Monday, February 12, 2007

Ulysses reaches heliosphere’s maximum latitude, testing the Fermi Paradox and societal implications of astrobiology

Welcome! “Alien Life” tracks the latest discoveries and thoughts in the various elements of the famous Drake Equation. You may notice that this and future entries are shorter than usual; Career, family and book deal commitments have forced me to cut back some of my projects. Now, here’s today’s news:
g Stars - The Ulysses spacecraft has reached maximum latitude in its exploration of the heliosphere, the bubble in space blown out by the solar wind. The craft's position provides a unique look at the Sun and how it affects the environment of the Solar System. See
g Abodes - Astronomers from the University of Virginia and other institutions have found that Enceladus, the sixth-largest moon of Saturn, is a "cosmic graffiti artist," pelting the surfaces of at least 11 other moons of Saturn with ice particles sprayed from its spewing surface geysers. This ice sandblasts the other moons, creating a reflective surface that makes them among the brightest bodies in the solar system. See
g Intelligence - A new study reveals that a cluster of genes, involved in immune function among other things, could predict how sexually attracted a person is to a partner and how likely a woman is be faithful to her mate. Couples in which the individuals had dissimilar versions of so-called major histocompatibility complex genes had the greatest sexual compatibility. See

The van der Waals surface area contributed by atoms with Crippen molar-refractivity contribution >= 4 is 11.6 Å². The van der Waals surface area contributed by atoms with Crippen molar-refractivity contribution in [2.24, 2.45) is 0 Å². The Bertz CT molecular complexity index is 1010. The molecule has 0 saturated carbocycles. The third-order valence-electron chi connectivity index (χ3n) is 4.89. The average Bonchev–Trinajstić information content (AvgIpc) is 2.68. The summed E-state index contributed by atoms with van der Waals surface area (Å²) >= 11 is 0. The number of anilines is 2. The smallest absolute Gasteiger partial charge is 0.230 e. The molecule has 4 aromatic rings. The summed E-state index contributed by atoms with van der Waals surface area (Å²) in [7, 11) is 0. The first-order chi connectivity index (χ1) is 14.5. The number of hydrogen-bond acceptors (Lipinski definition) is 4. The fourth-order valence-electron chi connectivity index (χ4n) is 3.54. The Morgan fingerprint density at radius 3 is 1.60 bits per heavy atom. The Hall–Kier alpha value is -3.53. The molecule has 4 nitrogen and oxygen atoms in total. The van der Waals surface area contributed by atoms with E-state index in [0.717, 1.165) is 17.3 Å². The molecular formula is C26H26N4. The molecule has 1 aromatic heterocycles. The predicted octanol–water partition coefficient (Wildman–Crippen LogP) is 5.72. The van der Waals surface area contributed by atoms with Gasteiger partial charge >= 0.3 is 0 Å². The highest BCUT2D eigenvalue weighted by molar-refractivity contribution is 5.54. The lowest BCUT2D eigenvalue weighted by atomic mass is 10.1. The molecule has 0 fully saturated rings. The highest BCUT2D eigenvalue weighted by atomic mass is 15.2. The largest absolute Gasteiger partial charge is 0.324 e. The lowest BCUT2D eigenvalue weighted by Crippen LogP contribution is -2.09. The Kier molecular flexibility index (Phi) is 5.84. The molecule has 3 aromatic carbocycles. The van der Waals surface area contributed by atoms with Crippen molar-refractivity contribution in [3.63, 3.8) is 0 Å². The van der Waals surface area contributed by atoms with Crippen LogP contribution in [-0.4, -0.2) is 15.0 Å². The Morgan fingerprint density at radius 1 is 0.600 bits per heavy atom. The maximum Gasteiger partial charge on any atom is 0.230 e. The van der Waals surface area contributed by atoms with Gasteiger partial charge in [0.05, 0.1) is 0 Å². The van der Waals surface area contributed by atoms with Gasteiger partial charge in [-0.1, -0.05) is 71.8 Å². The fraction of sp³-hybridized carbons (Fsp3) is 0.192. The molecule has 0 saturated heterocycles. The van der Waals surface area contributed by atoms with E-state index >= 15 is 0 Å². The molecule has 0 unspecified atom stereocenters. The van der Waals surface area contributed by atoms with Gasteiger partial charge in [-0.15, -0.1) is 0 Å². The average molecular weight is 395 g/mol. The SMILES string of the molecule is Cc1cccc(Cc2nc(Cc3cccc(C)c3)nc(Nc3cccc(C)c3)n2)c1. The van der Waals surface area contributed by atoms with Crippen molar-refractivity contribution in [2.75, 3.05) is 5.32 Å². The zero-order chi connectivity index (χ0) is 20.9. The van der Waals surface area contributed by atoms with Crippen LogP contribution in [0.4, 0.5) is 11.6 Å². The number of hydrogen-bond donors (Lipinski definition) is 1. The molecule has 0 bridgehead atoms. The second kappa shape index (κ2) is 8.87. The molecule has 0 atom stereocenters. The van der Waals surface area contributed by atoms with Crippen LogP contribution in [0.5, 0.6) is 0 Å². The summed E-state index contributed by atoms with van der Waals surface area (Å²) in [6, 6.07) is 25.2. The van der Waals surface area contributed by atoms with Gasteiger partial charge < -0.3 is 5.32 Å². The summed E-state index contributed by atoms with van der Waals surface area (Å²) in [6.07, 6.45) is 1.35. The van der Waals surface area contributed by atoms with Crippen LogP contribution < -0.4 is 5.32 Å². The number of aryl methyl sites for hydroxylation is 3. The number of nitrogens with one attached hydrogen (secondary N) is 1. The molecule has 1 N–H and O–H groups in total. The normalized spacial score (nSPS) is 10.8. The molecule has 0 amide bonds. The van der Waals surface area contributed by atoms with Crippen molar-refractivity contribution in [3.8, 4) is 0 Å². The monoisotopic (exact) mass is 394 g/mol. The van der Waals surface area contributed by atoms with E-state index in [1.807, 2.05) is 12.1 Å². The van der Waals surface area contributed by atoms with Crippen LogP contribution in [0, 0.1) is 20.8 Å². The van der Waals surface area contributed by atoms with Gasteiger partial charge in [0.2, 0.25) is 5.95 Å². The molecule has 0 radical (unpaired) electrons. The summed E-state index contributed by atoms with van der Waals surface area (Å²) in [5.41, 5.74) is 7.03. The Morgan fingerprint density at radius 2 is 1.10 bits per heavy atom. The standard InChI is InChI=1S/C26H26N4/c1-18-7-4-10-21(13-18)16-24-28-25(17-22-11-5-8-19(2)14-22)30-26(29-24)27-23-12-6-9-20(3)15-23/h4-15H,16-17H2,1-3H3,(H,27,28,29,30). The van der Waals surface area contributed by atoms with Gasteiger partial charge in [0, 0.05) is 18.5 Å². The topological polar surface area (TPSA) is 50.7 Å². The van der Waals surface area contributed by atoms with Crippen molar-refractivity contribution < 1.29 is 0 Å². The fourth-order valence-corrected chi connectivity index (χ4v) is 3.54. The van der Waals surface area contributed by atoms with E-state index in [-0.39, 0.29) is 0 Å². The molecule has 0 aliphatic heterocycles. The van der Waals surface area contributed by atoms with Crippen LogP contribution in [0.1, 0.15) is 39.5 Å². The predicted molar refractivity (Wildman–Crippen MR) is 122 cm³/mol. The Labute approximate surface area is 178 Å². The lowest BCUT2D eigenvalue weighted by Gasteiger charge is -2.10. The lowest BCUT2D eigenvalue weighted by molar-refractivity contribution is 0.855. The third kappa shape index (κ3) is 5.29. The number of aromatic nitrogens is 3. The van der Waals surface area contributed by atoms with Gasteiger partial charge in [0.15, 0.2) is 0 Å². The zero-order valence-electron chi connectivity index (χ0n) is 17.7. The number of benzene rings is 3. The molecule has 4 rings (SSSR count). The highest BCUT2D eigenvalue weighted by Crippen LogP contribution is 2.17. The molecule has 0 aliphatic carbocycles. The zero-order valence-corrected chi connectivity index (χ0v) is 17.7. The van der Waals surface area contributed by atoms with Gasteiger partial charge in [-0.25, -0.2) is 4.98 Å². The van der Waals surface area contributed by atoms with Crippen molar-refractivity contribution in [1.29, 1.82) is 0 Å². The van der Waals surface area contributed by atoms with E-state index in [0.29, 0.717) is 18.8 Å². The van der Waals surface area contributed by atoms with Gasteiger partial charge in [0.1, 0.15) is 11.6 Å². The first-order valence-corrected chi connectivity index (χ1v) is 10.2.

g Message - To subject the Fermi Paradox to needed experimental testing, a researcher has offered the Artifact Hypothesis: A technologically advanced extraterrestrial civilization has undertaken a long-term program of' interstellar exploration via transmission of material artifacts.
g Cosmicus - In just months, NASA's Mars Reconnaissance Orbiter is set to surpass the record for the most science data ever returned by a Mars spacecraft. Even so, two instruments onboard are not performing as planned and engineers are examining why. See .phpop=modload&name=
g Learning - Here’s a cool set of classroom lessons courtesy of NASA: Astroventure, in which students search for and design a habitable planet. See
g Imagining - Like stories about communicating with aliens? Scour your used bookstore for Ian Watson’s “The Embedding” (1973).
g Aftermath - What are the societal implications of astrobiology? A NASA workshop in 1999 set out to determine what they might be. Here’s their report: